Andrew Clark is a Canadian professional ice hockey player under contract with SC Langenthal of the Swiss League. He played for Acadia University in the Atlantic conference of Canadian Interuniversity Sport. For his outstanding play during the 2011–12 season, Clark was selected as the 2011-12 Canadian Interuniversity Sport player of the year, was awarded the Senator Joseph A. Sullivan Trophy. Andrew left the Acadia University Hockey program at the end of the 2012–13 AUS Hockey season and signed a professional contract with the Stockton Thunder, an ECHL affiliate of the Edmonton Oilers, he appeared in a total of 66 ECHL contests for the Thunder until the end of the 2013-14 season with 26 goals and 43 assists. During the 2013-14 season, he spent time in the AHL after signing a professional tryout agreement with the Bridgeport Sound Tigers in December 2013. Clark saw the ice in 35 AHL games, he moved abroad upon the conclusion of the 2013 -- 14 campaign. Clark would lead the Danish league in scoring and helped the Esbjerg squad reach the finals, where they lost.
After making noise in the Danish league, he was picked up by the SC Rapperswil-Jona Lakers of Switzerland's second-tier National League B prior to the 2015–16 campaign. He saw the ice in 39 regular season contests for the Lakers, scoring 19 goals while assisting on 28 more. On the way to the NLB finals, Clark played in 17 playoff games, tallying ten assists; the Lakers fell short to HC Ajoie in the NLB finals. He continued his way through the European leagues, signing with HC Innsbruck of the Austrian Hockey League on June 17, 2016. Biographical information and career statistics from Eliteprospects.com, or The Internet Hockey Database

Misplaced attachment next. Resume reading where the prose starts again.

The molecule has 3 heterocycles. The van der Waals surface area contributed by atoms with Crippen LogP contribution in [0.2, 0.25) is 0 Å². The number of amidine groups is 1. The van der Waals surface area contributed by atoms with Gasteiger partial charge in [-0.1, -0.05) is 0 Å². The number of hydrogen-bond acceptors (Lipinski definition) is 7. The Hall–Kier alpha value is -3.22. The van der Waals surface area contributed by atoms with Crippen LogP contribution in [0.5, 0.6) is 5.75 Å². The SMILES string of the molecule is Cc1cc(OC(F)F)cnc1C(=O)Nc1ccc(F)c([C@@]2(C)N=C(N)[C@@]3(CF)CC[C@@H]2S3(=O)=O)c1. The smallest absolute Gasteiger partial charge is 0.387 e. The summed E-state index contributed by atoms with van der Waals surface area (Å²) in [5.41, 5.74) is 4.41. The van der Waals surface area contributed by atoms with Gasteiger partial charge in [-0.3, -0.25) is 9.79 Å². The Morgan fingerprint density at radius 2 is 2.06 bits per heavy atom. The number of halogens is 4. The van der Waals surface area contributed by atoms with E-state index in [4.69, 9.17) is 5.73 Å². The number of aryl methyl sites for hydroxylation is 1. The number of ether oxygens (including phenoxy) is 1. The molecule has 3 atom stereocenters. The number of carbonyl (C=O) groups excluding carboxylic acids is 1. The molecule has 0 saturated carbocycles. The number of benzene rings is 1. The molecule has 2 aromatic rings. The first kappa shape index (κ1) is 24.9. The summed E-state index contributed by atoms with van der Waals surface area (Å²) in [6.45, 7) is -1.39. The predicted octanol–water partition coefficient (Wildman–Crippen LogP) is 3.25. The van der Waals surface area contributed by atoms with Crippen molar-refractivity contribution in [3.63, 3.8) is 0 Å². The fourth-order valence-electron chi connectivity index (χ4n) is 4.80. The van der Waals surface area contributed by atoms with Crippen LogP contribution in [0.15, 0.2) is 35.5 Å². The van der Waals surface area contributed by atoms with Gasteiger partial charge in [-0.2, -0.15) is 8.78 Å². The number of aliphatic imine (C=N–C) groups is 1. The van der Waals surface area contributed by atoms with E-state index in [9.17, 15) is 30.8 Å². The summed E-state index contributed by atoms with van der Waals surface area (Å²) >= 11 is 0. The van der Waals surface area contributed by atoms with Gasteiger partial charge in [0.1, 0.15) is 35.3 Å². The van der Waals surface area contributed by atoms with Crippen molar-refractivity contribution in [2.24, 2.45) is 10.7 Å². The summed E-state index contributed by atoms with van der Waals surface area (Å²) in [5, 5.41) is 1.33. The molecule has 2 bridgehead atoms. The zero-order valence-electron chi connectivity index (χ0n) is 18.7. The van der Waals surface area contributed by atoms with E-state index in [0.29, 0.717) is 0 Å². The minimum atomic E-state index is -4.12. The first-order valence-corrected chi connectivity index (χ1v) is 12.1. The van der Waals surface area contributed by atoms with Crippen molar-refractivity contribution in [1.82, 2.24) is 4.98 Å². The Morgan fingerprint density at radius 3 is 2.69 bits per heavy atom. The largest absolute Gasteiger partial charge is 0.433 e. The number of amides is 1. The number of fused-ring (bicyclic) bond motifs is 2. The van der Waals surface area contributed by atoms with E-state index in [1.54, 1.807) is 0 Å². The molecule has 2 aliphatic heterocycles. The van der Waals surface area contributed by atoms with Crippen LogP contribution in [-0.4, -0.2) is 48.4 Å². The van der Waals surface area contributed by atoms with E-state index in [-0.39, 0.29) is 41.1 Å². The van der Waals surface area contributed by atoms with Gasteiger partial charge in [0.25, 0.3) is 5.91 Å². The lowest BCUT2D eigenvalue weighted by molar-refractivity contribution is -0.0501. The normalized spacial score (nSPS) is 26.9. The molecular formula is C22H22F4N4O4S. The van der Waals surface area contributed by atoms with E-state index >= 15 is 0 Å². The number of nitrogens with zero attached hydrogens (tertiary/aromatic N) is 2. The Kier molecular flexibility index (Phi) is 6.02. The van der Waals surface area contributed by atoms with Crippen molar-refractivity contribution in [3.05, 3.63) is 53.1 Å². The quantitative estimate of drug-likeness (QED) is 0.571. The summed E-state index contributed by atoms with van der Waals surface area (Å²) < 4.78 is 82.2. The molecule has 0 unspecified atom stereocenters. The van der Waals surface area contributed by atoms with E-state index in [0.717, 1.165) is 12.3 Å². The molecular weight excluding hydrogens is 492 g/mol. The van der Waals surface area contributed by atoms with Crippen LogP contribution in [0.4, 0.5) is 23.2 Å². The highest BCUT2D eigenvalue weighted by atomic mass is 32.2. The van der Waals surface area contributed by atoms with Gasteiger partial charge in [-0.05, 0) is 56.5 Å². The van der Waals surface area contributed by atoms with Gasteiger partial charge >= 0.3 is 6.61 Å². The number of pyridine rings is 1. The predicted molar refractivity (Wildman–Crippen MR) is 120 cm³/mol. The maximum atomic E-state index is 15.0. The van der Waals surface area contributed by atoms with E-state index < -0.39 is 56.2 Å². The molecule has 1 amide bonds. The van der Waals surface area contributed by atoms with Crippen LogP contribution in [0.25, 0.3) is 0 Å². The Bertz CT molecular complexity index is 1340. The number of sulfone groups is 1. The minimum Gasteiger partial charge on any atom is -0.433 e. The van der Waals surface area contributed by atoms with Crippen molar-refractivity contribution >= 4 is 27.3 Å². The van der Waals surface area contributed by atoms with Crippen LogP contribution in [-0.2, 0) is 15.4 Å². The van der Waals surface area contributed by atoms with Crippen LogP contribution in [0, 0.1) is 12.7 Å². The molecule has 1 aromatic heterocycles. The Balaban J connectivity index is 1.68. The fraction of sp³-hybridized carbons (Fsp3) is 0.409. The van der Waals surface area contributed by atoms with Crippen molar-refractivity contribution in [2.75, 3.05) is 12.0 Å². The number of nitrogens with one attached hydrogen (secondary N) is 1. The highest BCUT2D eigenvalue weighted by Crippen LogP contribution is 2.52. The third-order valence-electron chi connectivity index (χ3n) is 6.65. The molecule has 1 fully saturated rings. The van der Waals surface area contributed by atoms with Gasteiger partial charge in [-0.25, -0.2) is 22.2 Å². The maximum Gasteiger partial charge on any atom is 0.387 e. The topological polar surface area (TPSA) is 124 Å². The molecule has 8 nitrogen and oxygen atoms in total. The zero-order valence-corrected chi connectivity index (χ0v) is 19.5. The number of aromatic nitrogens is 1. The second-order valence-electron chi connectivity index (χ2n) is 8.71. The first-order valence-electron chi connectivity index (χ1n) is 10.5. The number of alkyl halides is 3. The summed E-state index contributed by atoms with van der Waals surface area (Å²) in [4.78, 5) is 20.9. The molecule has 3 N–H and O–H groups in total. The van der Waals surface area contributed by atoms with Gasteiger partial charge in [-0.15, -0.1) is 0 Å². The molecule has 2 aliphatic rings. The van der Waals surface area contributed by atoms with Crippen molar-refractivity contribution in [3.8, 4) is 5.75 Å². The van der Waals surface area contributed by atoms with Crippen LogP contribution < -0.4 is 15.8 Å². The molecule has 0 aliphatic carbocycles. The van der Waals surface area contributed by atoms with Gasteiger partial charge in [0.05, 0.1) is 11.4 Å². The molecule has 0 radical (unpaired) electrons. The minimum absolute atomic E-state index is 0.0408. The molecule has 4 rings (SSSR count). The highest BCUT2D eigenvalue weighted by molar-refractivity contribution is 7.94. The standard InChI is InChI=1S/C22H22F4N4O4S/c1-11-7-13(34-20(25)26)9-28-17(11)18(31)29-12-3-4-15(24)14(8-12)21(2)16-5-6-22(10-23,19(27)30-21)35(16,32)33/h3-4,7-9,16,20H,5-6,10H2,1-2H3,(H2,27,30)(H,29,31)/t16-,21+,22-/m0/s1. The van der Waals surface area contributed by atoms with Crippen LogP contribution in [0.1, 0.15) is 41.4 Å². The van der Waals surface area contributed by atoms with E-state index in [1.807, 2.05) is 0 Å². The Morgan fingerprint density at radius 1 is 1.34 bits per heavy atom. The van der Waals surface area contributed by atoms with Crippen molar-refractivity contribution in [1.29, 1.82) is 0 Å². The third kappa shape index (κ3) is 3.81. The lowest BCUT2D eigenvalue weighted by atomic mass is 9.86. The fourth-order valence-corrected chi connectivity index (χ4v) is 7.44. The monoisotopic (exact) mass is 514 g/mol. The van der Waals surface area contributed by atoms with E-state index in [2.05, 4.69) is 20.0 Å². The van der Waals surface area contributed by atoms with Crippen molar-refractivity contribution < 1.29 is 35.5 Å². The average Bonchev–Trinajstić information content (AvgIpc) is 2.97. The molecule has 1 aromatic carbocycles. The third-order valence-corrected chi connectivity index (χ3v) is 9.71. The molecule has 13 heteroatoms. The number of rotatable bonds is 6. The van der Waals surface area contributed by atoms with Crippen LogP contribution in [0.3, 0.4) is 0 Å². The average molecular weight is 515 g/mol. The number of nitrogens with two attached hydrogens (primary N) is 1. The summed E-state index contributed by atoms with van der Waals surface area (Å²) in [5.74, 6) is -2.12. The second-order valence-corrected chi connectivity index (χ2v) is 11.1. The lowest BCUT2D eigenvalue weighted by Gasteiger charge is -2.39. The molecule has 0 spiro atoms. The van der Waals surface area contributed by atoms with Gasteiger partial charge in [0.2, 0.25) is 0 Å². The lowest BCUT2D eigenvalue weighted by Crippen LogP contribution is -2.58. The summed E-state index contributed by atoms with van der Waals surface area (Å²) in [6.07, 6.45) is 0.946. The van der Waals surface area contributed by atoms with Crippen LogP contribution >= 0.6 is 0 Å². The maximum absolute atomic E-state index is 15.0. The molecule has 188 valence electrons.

Which? is a United Kingdom brand name that promotes informed consumer choice in the purchase of goods and services by testing products, highlighting inferior products or services, raising awareness of consumer rights and offering independent advice. The brand name is used by the Consumers' Association, a registered charity and company limited by guarantee that owns several businesses, including Which? Financial Services Limited, Which? Legal Limited and Which? Limited, which publishes the Which? Papers; the vast majority of the association's income comes from the profit it makes on its trading businesses, for instance subscriptions to Which? magazine, which are donated to the campaigning part of the organisation to fund advocacy activity and inform the public about consumer issues. Which? magazine maintains its independence by not accepting advertising, the organisation receives no government funding. The Consumers' Association is the largest consumer organisation in the UK, with over 573,000 subscribers to its magazine.
Until 2006, the association used prize draws similar to those of Reader's Digest to attract subscribers, but following criticism they were discontinued. The Association now attracts subscribers to its publications with free mini-guides and trial offers; the organisation was set up in 1957 as a response to the changing values and concerns of the post-war era, at a time of rapid changes in product markets and consumer behaviour – and a corresponding growth in sharp trading practices. To combat this, Michael Young, research director for the Labour Party, proposed setting up a'Consumer Advisory Service' to be considered for the party's 1950 manifesto, only to be rejected by Harold Wilson. Encouraged by the efforts of Dorothy Bruchholz Goodman, of the United States, Ray Goodman, Young continued to push the idea and in October 1957 the first Which? magazine was published from a converted garage in Bethnal Green. Its central aim was to improve the standard of goods and services available to the public in the UK.